Chemotherapy is a type of cancer treatment that uses drugs to kill cancer cells. It can be used alone or in combination with radiation therapy. Chemotherapy is often given before surgery to help shrink the tumor.
Targeted drug therapy:
Targeted drug therapy is a type of cancer treatment that targets specific abnormalities in cancer cells. This type of therapy is often used in combination with chemotherapy.
What are the side effects of esophageal cancer treatment?
The side effects of esophageal cancer treatment will depend on the type of treatment. Common side effects of surgery include pain, infection, and bleeding.
Radiation therapy’s common side effects include fatigue, skin irritation, and nausea. Common side effects of chemotherapy include hair loss, fatigue, and nausea. Targeted drug therapy may cause rash, diarrhea, and fatigue.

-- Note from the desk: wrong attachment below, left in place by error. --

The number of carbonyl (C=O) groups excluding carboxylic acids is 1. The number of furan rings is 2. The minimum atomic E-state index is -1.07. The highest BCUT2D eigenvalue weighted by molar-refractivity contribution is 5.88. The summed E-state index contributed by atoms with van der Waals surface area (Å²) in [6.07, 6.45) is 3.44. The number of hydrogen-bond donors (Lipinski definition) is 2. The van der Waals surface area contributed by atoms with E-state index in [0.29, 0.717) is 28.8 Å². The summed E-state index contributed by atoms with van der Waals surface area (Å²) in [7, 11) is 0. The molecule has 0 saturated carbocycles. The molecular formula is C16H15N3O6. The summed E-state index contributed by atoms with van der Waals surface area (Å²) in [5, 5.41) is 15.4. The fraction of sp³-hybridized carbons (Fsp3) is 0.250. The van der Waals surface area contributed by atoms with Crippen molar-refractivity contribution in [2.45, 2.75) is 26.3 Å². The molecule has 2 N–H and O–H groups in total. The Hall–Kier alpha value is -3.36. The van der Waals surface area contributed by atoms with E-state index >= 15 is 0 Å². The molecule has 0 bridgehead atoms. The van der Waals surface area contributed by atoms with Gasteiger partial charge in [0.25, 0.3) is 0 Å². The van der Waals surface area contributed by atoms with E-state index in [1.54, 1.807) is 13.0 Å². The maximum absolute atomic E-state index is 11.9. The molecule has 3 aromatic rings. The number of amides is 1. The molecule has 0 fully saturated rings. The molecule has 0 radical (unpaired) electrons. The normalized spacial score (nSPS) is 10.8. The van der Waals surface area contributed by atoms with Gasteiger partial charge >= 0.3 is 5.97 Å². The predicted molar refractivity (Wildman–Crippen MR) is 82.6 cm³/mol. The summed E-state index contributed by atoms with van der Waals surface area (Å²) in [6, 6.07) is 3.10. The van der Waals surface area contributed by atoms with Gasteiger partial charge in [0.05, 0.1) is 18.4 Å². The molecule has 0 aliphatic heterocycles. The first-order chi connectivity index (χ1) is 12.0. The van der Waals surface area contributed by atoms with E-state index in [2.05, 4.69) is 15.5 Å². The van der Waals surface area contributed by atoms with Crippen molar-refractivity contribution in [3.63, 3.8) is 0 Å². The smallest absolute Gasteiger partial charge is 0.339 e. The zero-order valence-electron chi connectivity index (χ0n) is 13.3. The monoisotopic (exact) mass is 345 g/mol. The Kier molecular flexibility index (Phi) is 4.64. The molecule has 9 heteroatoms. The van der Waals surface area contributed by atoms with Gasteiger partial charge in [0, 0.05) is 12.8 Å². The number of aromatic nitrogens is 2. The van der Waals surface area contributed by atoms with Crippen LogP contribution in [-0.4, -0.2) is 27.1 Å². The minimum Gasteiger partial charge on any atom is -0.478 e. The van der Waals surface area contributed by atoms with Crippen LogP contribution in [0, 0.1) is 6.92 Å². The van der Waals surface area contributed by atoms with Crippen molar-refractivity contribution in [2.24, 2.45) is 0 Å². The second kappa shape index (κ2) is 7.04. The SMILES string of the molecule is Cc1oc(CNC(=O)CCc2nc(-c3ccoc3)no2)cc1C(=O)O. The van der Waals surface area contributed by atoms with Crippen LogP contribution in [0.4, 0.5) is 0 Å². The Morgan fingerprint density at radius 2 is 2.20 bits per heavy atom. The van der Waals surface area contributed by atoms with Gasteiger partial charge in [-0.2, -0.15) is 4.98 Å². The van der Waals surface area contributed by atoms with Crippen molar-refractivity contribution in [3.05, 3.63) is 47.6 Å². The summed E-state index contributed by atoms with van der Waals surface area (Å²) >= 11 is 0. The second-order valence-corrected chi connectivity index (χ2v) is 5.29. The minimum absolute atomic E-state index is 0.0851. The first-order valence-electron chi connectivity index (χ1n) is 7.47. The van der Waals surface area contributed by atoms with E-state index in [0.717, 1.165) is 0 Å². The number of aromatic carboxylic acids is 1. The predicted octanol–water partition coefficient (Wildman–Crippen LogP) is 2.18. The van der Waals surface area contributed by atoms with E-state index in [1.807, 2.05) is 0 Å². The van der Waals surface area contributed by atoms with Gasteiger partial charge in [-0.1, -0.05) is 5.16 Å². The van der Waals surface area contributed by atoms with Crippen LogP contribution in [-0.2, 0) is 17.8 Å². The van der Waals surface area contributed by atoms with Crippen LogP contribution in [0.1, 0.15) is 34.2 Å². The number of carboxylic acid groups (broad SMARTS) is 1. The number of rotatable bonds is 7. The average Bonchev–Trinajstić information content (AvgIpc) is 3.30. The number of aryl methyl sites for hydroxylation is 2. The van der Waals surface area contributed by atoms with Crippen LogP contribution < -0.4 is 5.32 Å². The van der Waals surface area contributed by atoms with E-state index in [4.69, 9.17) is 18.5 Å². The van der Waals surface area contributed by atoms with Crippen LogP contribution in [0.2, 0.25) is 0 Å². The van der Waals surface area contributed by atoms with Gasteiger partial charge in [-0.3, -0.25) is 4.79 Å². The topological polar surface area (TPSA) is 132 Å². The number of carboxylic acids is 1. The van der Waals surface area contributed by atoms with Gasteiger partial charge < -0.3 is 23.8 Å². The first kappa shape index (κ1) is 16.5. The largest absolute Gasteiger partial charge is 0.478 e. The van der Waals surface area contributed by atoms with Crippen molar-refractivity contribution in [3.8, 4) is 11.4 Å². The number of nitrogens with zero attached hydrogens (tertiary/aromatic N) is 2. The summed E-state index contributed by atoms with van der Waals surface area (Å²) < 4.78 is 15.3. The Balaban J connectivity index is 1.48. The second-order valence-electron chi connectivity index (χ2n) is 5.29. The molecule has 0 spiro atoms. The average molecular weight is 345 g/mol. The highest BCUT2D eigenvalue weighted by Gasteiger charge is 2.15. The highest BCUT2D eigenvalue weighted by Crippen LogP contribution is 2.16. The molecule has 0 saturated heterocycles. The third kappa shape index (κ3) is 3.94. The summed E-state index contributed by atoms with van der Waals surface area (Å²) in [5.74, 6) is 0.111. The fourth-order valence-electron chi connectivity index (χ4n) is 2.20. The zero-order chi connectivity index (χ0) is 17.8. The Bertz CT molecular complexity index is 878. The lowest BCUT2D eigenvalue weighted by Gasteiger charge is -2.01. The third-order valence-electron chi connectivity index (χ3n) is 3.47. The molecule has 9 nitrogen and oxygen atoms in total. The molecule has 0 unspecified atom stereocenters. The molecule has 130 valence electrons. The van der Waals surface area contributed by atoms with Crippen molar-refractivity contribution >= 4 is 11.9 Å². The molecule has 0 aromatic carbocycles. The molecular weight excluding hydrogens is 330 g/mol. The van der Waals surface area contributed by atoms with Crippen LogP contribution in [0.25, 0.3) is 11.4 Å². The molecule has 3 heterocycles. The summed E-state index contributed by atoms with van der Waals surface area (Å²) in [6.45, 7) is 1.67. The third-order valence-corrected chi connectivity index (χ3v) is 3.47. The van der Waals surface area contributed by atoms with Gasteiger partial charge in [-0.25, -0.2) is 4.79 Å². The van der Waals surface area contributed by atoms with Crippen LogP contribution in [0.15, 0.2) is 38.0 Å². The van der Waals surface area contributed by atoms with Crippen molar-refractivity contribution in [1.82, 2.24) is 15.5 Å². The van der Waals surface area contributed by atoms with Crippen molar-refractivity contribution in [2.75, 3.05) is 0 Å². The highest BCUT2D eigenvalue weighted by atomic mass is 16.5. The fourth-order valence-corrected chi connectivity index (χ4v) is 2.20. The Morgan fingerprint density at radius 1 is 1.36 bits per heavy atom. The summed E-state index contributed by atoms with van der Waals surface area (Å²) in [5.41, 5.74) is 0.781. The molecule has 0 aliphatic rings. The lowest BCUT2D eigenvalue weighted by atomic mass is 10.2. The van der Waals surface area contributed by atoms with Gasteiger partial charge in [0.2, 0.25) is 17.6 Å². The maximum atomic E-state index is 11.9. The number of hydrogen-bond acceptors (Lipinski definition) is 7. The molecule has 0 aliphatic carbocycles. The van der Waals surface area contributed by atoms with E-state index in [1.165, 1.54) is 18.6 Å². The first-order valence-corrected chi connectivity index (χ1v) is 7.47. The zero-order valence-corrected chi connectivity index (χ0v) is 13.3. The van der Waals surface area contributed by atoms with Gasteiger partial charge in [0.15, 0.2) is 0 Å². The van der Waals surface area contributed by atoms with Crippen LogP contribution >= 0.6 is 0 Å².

How can I prevent esophageal cancer?
- Not smoking
- Eating a healthy diet
- Limiting your alcohol intake
- Avoiding stomach acid reflux
- Maintaining a healthy weight
If you have any of the risk factors for esophageal cancer, talk to your doctor about ways you can reduce your risk. They may recommend regular endoscopies to screen for precancerous changes in the esophagus.
The outlook for people with esophageal cancer depends on many factors, including the stage of the disease. The earlier the cancer is caught, the better the prognosis. People with early-stage cancers have a higher survival rate than those with advanced-stage cancers.
Hence, if you fall into any category of risk factors, get regular screening for early detection and timely cure of cancer.